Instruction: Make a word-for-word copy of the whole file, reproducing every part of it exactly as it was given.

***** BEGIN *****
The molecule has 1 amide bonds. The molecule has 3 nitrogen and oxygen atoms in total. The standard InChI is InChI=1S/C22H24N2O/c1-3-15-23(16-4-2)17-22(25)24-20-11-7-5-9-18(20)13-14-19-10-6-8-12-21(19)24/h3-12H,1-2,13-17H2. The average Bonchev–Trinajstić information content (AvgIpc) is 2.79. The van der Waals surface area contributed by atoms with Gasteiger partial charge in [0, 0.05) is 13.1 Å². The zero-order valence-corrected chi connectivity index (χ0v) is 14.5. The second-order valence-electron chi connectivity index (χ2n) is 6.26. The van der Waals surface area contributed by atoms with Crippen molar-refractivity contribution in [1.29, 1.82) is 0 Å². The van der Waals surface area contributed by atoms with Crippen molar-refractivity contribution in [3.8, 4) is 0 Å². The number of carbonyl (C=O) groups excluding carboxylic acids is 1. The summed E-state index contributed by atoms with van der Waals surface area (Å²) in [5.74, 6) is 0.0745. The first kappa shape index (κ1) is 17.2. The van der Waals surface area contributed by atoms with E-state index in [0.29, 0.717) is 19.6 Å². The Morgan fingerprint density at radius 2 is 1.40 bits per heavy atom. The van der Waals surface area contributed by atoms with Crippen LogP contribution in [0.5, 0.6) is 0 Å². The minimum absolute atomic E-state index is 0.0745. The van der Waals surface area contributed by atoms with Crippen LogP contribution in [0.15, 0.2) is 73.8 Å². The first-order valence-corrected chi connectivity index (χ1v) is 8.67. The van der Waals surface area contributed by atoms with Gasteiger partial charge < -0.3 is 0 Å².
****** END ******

The molecule has 1 amide bonds. The molecule has 3 nitrogen and oxygen atoms in total. The standard InChI is InChI=1S/C22H24N2O/c1-3-15-23(16-4-2)17-22(25)24-20-11-7-5-9-18(20)13-14-19-10-6-8-12-21(19)24/h3-12H,1-2,13-17H2. The average Bonchev–Trinajstić information content (AvgIpc) is 2.79. The van der Waals surface area contributed by atoms with Gasteiger partial charge in [0, 0.05) is 13.1 Å². The zero-order valence-corrected chi connectivity index (χ0v) is 14.5. The second-order valence-electron chi connectivity index (χ2n) is 6.26. The van der Waals surface area contributed by atoms with Crippen molar-refractivity contribution in [1.29, 1.82) is 0 Å². The van der Waals surface area contributed by atoms with Crippen molar-refractivity contribution in [3.8, 4) is 0 Å². The number of carbonyl (C=O) groups excluding carboxylic acids is 1. The summed E-state index contributed by atoms with van der Waals surface area (Å²) in [5.74, 6) is 0.0745. The first kappa shape index (κ1) is 17.2. The van der Waals surface area contributed by atoms with E-state index in [0.29, 0.717) is 19.6 Å². The Morgan fingerprint density at radius 2 is 1.40 bits per heavy atom. The van der Waals surface area contributed by atoms with Crippen LogP contribution in [0.5, 0.6) is 0 Å². The minimum absolute atomic E-state index is 0.0745. The van der Waals surface area contributed by atoms with Crippen LogP contribution in [0.15, 0.2) is 73.8 Å². The first-order valence-corrected chi connectivity index (χ1v) is 8.67. The van der Waals surface area contributed by atoms with Gasteiger partial charge < -0.3 is 0 Å².